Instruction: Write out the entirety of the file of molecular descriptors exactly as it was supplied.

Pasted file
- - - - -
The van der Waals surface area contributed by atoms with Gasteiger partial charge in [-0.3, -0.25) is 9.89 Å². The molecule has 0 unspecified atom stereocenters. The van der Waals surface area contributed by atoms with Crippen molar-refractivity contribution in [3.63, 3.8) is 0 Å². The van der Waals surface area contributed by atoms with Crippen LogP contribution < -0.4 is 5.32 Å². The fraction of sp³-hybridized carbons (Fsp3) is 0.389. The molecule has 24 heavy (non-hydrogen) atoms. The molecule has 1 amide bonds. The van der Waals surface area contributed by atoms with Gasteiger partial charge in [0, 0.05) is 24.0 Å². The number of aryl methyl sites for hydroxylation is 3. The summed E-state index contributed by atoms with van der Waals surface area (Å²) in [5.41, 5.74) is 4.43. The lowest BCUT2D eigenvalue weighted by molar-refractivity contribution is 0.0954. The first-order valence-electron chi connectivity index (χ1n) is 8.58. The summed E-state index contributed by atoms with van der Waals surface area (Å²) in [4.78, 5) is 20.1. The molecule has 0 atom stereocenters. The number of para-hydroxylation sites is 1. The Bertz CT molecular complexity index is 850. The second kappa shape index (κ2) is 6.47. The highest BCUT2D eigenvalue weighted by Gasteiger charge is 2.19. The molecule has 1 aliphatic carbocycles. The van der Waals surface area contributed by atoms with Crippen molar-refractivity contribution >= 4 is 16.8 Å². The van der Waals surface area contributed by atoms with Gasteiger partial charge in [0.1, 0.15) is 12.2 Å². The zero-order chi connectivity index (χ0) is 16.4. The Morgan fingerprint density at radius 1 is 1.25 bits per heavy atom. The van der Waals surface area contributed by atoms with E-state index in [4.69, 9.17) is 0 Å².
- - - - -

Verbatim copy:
The van der Waals surface area contributed by atoms with Gasteiger partial charge in [-0.3, -0.25) is 9.89 Å². The molecule has 0 unspecified atom stereocenters. The van der Waals surface area contributed by atoms with Crippen molar-refractivity contribution in [3.63, 3.8) is 0 Å². The van der Waals surface area contributed by atoms with Crippen LogP contribution < -0.4 is 5.32 Å². The fraction of sp³-hybridized carbons (Fsp3) is 0.389. The molecule has 24 heavy (non-hydrogen) atoms. The molecule has 1 amide bonds. The van der Waals surface area contributed by atoms with Gasteiger partial charge in [0, 0.05) is 24.0 Å². The number of aryl methyl sites for hydroxylation is 3. The summed E-state index contributed by atoms with van der Waals surface area (Å²) in [5.41, 5.74) is 4.43. The lowest BCUT2D eigenvalue weighted by molar-refractivity contribution is 0.0954. The first-order valence-electron chi connectivity index (χ1n) is 8.58. The summed E-state index contributed by atoms with van der Waals surface area (Å²) in [4.78, 5) is 20.1. The molecule has 0 atom stereocenters. The number of para-hydroxylation sites is 1. The Bertz CT molecular complexity index is 850. The second kappa shape index (κ2) is 6.47. The highest BCUT2D eigenvalue weighted by Gasteiger charge is 2.19. The molecule has 1 aliphatic carbocycles. The van der Waals surface area contributed by atoms with Crippen molar-refractivity contribution >= 4 is 16.8 Å². The van der Waals surface area contributed by atoms with Gasteiger partial charge in [0.1, 0.15) is 12.2 Å². The zero-order chi connectivity index (χ0) is 16.4. The Morgan fingerprint density at radius 1 is 1.25 bits per heavy atom. The van der Waals surface area contributed by atoms with E-state index in [4.69, 9.17) is 0 Å².